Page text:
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Montoya L.,Cayetano Heredia Peruvian University | Rodriguez E.,Cayetano Heredia Peruvian University | Zuniga G.,Cayetano Heredia Peruvian University | Yamamoto G.,Hospital Nacional Cayetano Heredia | Gonzalez E.,Institute Medicina Tropical Alexander von Humboldt
Revista Peruana de Medicina Experimental y Salud Publica | Year: 2014

The aim of this study was to describe the features in the presentation and management of acute abdomen (AA) in patients with human immunodeficiency virus (HIV). We reviewed the medical records of 97 HIV patients who presented with AA and were seen in 2006-2011 at Cayetano Heredia National Hospital in Lima, Peru. 1.6% of immunosuppressed patients underwent surgery. Appendectomy was the most common surgical procedure (33.3%). Morbidity was 28.1% and postoperative mortality was 9.4%. Infection by mycobacterium tuberculosis was the most common cause of acute abdominal pain, at 26.8%. Data suggest that an early surgical decision for cases of AA in HIV patients may prevent significant morbidity and mortality. © 2014, Instituto Nacional de Salud. All rights reserved.


Crabtree-Ramirez B.,Instituto Nacional Of Ciencias Medicas Y Nutricion | Caro-Vega Y.,Instituto Nacional Of Ciencias Medicas Y Nutricion | Shepherd B.E.,Vanderbilt University | Wehbe F.,Vanderbilt University | And 11 more authors.
PLoS ONE | Year: 2011

Background: Starting HAART in a very advanced stage of disease is assumed to be the most prevalent form of initiation in HIV-infected subjects in developing countries. Data from Latin America and the Caribbean is still lacking. Our main objective was to determine the frequency, risk factors and trends in time for being late HAART initiator (LHI) in this region. Methodology: Cross-sectional analysis from 9817 HIV-infected treatment-naïve patients initiating HAART at 6 sites (Argentina, Chile, Haiti, Honduras, Peru and Mexico) from October 1999 to July 2010. LHI had CD4+ count ≤200cells/mm3 prior to HAART. Late testers (LT) were those LHI who initiated HAART within 6 months of HIV diagnosis. Late presenters (LP) initiated after 6 months of diagnosis. Prevalence, risk factors and trends over time were analyzed. Principal Findings: Among subjects starting HAART (n = 9817) who had baseline CD4+ available (n = 8515), 76% were LHI: Argentina (56%[95%CI:52-59]), Chile (80%[95%CI:77-82]), Haiti (76%[95%CI:74-77]), Honduras (91%[95%CI:87-94]), Mexico (79%[95%CI:75-83]), Peru (86%[95%CI:84-88]). The proportion of LHI statistically changed over time (except in Honduras) (p≤0.02; Honduras p = 0.7), with a tendency towards lower rates in recent years. Males had increased risk of LHI in Chile, Haiti, Peru, and in the combined site analyses (CSA). Older patients were more likely LHI in Argentina and Peru (OR 1.21 per +10-year of age, 95%CI:1.02-1.45; OR 1.20, 95%CI:1.02-1.43; respectively), but not in CSA (OR 1.07, 95%CI:0.94-1.21). Higher education was associated with decreased risk for LHI in Chile (OR 0.92 per +1-year of education, 95%CI:0.87-0.98) (similar trends in Mexico, Peru, and CSA). LHI with date of HIV-diagnosis available, 55% were LT and 45% LP. Conclusion: LHI was highly prevalent in CCASAnet sites, mostly due to LT; the main risk factors associated were being male and older age. Earlier HIV-diagnosis and earlier treatment initiation are needed to maximize benefits from HAART in the region. © 2011 Crabtree-Ramírez et al.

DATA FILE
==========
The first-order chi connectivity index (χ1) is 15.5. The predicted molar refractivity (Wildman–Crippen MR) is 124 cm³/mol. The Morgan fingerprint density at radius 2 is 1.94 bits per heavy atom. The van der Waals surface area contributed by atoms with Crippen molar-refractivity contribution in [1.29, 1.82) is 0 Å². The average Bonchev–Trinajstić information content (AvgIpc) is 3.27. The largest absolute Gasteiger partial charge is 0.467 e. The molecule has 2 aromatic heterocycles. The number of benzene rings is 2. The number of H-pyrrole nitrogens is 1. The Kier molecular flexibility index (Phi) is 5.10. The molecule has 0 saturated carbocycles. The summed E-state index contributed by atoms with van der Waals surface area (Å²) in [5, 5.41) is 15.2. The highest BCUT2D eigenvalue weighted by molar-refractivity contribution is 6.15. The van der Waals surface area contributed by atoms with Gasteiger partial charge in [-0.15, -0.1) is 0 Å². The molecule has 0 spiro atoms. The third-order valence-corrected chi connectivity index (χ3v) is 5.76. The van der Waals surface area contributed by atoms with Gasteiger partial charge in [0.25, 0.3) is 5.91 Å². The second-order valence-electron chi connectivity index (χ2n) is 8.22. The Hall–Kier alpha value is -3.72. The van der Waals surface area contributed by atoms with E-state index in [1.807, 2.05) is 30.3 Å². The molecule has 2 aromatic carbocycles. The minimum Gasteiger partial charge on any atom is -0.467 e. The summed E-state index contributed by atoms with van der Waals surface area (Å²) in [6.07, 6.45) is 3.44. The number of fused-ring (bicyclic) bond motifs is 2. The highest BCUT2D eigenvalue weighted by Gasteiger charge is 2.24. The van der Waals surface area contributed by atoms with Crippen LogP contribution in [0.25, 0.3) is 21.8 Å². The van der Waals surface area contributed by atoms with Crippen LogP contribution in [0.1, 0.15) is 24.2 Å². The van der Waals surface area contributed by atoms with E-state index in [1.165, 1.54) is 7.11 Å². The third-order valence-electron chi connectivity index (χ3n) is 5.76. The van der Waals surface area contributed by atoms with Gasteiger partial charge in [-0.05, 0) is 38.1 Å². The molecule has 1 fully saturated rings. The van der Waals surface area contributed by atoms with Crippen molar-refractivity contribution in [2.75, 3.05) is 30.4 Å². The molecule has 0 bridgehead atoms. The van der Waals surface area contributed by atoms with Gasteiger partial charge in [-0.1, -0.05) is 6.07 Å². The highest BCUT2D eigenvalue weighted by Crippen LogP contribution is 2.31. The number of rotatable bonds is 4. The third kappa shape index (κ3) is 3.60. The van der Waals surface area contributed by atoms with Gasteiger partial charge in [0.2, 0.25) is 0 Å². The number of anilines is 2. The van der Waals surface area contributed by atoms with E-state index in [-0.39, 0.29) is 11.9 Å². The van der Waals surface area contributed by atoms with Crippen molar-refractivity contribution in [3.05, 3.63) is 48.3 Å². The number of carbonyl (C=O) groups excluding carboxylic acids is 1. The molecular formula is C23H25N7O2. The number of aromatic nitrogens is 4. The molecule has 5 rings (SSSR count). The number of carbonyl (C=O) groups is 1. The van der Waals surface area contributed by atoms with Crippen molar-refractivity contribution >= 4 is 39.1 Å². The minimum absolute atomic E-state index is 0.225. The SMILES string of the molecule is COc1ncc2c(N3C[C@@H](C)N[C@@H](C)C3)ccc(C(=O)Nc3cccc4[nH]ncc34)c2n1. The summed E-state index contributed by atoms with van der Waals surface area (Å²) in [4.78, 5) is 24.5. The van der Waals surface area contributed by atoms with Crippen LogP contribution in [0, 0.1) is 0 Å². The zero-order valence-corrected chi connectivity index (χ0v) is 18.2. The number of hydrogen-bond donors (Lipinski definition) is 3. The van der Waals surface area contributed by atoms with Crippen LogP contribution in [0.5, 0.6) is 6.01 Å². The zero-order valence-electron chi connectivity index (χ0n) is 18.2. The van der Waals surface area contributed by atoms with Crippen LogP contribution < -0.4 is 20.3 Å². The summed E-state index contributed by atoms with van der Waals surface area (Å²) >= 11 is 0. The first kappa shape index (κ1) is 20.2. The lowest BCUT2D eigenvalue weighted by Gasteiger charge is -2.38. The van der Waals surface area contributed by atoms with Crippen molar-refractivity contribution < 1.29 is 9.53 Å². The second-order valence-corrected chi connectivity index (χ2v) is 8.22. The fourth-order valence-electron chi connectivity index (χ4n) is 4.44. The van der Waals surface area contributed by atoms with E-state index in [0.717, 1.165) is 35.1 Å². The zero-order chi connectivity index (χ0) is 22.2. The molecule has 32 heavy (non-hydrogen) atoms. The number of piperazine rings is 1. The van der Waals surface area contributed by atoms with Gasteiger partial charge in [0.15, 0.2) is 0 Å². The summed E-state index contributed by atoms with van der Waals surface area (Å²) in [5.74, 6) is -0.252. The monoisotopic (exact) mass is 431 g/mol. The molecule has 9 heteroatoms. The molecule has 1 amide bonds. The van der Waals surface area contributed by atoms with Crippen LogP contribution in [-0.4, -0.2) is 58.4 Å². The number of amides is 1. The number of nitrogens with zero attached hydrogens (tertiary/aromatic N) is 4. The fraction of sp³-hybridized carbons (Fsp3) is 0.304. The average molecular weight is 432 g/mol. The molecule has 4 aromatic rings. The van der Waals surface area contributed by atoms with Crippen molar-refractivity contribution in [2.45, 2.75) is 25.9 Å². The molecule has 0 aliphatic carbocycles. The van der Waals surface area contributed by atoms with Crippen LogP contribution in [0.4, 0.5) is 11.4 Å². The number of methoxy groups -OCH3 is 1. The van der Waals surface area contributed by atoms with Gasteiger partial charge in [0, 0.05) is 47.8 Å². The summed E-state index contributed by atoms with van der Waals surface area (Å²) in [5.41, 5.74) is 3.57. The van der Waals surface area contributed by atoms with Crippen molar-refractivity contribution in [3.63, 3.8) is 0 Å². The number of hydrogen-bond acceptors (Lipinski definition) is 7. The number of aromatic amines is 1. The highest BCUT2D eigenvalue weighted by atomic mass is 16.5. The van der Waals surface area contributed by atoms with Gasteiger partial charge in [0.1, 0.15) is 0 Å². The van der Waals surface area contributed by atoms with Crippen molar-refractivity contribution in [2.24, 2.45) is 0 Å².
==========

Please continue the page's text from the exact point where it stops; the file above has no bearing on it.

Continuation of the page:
Maguina Vargas C.,Cayetano Heredia Peruvian University | Maguina Vargas C.,Institute Medicina Tropical Alexander von Humboldt | Pachas P.,Instituto Nacional Of Salud
Revista Peruana de Medicina Experimental y Salud Publica | Year: 2014